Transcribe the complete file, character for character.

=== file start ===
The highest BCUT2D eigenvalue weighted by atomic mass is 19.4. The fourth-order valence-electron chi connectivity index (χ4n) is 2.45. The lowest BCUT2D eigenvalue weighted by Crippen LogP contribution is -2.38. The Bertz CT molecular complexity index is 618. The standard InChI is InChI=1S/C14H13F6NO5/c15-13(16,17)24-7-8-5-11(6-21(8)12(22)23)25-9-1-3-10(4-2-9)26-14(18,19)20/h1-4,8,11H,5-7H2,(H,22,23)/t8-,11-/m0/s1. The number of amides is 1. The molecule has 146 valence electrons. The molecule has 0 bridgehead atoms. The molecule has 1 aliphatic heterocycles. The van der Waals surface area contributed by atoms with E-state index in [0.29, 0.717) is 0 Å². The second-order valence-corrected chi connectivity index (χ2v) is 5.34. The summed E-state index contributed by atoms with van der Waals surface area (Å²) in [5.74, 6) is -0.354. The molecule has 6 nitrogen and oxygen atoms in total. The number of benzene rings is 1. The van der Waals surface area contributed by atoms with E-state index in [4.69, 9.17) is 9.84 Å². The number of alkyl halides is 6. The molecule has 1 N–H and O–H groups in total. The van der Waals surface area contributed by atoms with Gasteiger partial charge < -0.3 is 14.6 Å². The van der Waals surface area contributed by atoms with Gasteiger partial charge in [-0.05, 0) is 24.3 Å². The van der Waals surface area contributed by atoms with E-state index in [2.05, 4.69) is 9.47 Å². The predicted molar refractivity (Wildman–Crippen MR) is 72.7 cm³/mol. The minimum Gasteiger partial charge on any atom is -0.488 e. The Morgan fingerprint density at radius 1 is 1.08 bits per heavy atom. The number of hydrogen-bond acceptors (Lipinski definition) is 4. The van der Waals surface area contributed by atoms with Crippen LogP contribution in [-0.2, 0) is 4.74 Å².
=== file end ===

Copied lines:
The highest BCUT2D eigenvalue weighted by atomic mass is 19.4. The fourth-order valence-electron chi connectivity index (χ4n) is 2.45. The lowest BCUT2D eigenvalue weighted by Crippen LogP contribution is -2.38. The Bertz CT molecular complexity index is 618. The standard InChI is InChI=1S/C14H13F6NO5/c15-13(16,17)24-7-8-5-11(6-21(8)12(22)23)25-9-1-3-10(4-2-9)26-14(18,19)20/h1-4,8,11H,5-7H2,(H,22,23)/t8-,11-/m0/s1. The number of amides is 1. The molecule has 146 valence electrons. The molecule has 0 bridgehead atoms. The molecule has 1 aliphatic heterocycles. The van der Waals surface area contributed by atoms with E-state index in [0.29, 0.717) is 0 Å². The second-order valence-corrected chi connectivity index (χ2v) is 5.34. The summed E-state index contributed by atoms with van der Waals surface area (Å²) in [5.74, 6) is -0.354. The molecule has 6 nitrogen and oxygen atoms in total. The number of benzene rings is 1. The van der Waals surface area contributed by atoms with E-state index in [4.69, 9.17) is 9.84 Å². The number of alkyl halides is 6. The molecule has 1 N–H and O–H groups in total. The van der Waals surface area contributed by atoms with Gasteiger partial charge < -0.3 is 14.6 Å². The van der Waals surface area contributed by atoms with Gasteiger partial charge in [-0.05, 0) is 24.3 Å². The van der Waals surface area contributed by atoms with E-state index in [2.05, 4.69) is 9.47 Å². The predicted molar refractivity (Wildman–Crippen MR) is 72.7 cm³/mol. The minimum Gasteiger partial charge on any atom is -0.488 e. The Morgan fingerprint density at radius 1 is 1.08 bits per heavy atom. The number of hydrogen-bond acceptors (Lipinski definition) is 4. The van der Waals surface area contributed by atoms with Crippen LogP contribution in [-0.2, 0) is 4.74 Å².